Rocky Mountain Wilderness Restoration, Colorado

Sierra Club Outings Trip # 14288A, Service/ Volunteer


  • Enjoy mid-summer in the popular Maroon Bells-Snowmass Wilderness area
  • Camp near Snowmass Lake, at the foot of Snowmass Peak
  • Restore the natural scenery by removing campsites and fire rings


  • Tools and training for project are provided 
  • Meals prepared by experienced backcountry cook and volunteers 


DatesAug 9–16, 2014
StaffAnne Slaughter Perrote

Trip Overview

The Trip

For the hiker who loves the high terrain, this trip offers splendid benefits: shimmering alpine lakes nestled at the feet of classic Rocky Mountain peaks, valleys filled with pale green aspen and feather-edged green spruce, flower-filled blazed meadows, scenic peaks above 14,000 feet. The uniqueness of the Maroon Bells Snowmass region was recognized by Congress when it was named as one of the first of five Colorado wilderness areas on passage of the Wilderness Act in 1964. At more than 180,000 acres, it is the 4th largest wilderness area in Colorado and a destination for hikers, climbers, and alpinists from all over the world. Now, this year, come celebrate the 50th anniversary of the Wilderness Act in the Elk Mountains of Colorado with other hikers who share your interest.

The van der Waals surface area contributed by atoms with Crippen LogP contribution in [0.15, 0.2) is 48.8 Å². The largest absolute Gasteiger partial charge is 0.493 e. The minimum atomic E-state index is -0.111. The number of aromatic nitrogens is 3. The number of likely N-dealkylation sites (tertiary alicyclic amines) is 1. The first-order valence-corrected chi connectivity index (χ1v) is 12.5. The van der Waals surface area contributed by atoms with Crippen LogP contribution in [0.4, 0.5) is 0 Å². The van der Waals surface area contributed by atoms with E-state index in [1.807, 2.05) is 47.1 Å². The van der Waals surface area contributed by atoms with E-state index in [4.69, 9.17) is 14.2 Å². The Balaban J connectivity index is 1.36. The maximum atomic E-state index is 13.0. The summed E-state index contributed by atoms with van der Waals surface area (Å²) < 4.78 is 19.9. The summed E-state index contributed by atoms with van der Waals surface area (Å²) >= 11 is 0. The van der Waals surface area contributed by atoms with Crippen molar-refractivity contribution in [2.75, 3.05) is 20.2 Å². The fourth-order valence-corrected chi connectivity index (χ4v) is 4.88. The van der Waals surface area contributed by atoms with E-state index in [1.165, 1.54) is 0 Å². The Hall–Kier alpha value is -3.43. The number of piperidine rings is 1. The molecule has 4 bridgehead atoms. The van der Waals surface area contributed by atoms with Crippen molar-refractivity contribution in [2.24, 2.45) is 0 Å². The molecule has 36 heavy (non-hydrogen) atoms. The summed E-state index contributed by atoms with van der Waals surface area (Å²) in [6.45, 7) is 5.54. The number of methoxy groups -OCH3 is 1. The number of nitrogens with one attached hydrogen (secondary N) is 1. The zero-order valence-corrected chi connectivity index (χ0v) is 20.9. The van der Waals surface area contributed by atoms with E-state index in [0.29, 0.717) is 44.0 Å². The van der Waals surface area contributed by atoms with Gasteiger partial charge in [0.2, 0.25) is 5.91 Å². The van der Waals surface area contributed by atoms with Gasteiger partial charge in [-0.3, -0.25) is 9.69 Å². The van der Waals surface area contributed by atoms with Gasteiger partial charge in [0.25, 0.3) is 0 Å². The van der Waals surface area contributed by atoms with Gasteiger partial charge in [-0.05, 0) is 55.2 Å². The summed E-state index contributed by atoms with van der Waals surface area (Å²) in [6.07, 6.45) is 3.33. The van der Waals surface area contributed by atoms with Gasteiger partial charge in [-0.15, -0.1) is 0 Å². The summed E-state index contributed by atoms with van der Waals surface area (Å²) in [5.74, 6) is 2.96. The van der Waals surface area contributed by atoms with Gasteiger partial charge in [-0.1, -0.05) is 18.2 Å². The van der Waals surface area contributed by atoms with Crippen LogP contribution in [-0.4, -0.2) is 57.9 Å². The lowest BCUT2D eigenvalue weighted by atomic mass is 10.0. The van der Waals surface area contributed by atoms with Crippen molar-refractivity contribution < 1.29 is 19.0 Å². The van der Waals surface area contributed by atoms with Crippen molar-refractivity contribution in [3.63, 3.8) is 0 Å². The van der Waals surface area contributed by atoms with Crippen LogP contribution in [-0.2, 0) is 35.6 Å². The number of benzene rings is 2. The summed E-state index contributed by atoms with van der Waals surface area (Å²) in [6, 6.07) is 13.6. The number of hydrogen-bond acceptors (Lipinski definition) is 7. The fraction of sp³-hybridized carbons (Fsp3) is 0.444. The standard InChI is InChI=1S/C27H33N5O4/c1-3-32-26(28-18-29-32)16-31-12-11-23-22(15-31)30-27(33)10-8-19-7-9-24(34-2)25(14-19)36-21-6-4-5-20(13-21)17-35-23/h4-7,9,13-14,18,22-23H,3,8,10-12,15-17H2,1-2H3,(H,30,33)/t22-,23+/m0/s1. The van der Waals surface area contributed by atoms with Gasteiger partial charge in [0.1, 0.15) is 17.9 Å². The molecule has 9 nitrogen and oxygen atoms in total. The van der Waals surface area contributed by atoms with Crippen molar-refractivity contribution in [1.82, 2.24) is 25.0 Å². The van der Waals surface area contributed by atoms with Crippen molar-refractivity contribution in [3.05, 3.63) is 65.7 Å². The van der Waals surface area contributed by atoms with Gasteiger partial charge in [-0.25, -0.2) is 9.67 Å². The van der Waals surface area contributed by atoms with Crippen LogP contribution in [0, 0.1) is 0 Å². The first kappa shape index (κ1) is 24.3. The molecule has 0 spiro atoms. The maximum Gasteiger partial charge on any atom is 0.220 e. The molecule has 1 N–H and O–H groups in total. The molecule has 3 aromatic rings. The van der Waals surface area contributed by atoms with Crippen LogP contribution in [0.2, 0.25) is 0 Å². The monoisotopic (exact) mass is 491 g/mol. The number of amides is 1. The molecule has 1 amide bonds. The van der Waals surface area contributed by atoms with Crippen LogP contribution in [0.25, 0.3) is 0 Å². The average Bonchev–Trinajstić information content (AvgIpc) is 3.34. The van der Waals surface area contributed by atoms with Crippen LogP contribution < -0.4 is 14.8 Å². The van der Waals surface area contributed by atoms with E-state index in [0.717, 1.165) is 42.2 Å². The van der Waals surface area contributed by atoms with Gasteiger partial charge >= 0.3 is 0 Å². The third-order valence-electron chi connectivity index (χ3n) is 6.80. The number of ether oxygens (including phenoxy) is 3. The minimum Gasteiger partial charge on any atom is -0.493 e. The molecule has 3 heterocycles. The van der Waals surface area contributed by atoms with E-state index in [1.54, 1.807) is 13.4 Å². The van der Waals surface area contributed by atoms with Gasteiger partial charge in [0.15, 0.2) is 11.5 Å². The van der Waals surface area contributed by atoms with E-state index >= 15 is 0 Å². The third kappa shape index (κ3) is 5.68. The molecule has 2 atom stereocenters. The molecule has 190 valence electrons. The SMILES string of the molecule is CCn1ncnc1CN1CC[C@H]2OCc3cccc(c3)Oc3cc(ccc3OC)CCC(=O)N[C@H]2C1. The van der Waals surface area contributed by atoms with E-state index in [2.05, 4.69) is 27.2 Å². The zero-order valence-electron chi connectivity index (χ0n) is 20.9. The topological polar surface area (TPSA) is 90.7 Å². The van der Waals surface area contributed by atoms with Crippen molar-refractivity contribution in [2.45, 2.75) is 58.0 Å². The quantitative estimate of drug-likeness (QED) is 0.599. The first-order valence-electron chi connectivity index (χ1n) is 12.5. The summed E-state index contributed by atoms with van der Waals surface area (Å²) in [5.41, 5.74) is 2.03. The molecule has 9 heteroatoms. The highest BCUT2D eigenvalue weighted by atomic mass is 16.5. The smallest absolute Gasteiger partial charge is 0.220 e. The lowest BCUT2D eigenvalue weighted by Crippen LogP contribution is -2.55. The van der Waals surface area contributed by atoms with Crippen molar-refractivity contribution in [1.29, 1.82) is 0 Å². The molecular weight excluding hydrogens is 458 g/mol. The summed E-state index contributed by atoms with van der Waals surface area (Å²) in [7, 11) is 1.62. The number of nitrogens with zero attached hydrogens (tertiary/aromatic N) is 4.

The wide range of habitats—from forested valleys to slopes and peaks well above tree line—provide a range for many species, including elk, mule deer, as well as black bear mountain lion, and the recently introduced mountain goats. Our work project along the shore of Snowmass Lake and several streams will take us into areas where this range of wildlife roams. We will camp near the lake, which is a stopover point on the world-class Four Pass loop route as well as a base camp for those climbing 14,092-foot Snowmass Mountain.

Although these peaks receive many feet of snow in the winter, the area can be very dry in the summer. In the arid environment of Colorado, shores of lakes and streams are a crucial habitat for wildlife. Over 80% of all animal species utilize these narrow strips of land and depend on the lush vegetation for food and shelter. Our work project will greatly improve wildlife habitat and help provide a better wilderness experience for visitors.


The Project